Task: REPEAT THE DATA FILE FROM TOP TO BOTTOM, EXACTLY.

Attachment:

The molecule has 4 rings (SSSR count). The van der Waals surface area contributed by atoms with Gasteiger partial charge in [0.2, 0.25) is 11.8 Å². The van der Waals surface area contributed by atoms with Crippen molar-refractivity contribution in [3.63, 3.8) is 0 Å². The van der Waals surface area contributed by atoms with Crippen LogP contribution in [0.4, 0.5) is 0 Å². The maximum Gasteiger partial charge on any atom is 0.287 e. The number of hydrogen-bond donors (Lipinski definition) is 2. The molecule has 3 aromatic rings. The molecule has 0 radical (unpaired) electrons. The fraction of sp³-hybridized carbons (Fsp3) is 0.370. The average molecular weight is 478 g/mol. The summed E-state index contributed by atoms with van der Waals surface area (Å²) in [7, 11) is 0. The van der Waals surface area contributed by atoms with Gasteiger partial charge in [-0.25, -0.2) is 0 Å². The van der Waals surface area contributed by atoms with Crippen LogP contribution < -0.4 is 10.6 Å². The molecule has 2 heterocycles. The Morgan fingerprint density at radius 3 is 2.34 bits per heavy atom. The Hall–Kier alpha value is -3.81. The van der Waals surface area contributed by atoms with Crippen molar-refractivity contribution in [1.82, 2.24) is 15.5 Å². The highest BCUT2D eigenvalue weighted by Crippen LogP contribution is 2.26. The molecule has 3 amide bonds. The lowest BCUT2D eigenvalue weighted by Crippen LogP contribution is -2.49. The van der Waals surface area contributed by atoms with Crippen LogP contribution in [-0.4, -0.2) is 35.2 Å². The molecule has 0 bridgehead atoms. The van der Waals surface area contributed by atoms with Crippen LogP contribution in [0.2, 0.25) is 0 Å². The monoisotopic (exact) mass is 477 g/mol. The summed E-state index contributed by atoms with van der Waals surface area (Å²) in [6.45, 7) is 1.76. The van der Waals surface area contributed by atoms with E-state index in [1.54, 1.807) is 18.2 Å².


The molecule has 4 rings (SSSR count). The van der Waals surface area contributed by atoms with Gasteiger partial charge in [0.2, 0.25) is 11.8 Å². The van der Waals surface area contributed by atoms with Crippen molar-refractivity contribution in [3.63, 3.8) is 0 Å². The van der Waals surface area contributed by atoms with Crippen LogP contribution in [0.4, 0.5) is 0 Å². The maximum Gasteiger partial charge on any atom is 0.287 e. The number of hydrogen-bond donors (Lipinski definition) is 2. The molecule has 3 aromatic rings. The molecule has 0 radical (unpaired) electrons. The fraction of sp³-hybridized carbons (Fsp3) is 0.370. The average molecular weight is 478 g/mol. The summed E-state index contributed by atoms with van der Waals surface area (Å²) in [7, 11) is 0. The van der Waals surface area contributed by atoms with Gasteiger partial charge in [-0.25, -0.2) is 0 Å². The van der Waals surface area contributed by atoms with Crippen LogP contribution < -0.4 is 10.6 Å². The molecule has 2 heterocycles. The Morgan fingerprint density at radius 3 is 2.34 bits per heavy atom. The Hall–Kier alpha value is -3.81. The van der Waals surface area contributed by atoms with Crippen molar-refractivity contribution in [1.82, 2.24) is 15.5 Å². The highest BCUT2D eigenvalue weighted by Crippen LogP contribution is 2.26. The molecule has 3 amide bonds. The lowest BCUT2D eigenvalue weighted by Crippen LogP contribution is -2.49. The van der Waals surface area contributed by atoms with Crippen LogP contribution in [-0.4, -0.2) is 35.2 Å². The molecule has 0 bridgehead atoms. The van der Waals surface area contributed by atoms with Crippen LogP contribution in [0.2, 0.25) is 0 Å². The monoisotopic (exact) mass is 477 g/mol. The summed E-state index contributed by atoms with van der Waals surface area (Å²) in [6.45, 7) is 1.76. The van der Waals surface area contributed by atoms with E-state index in [1.54, 1.807) is 18.2 Å².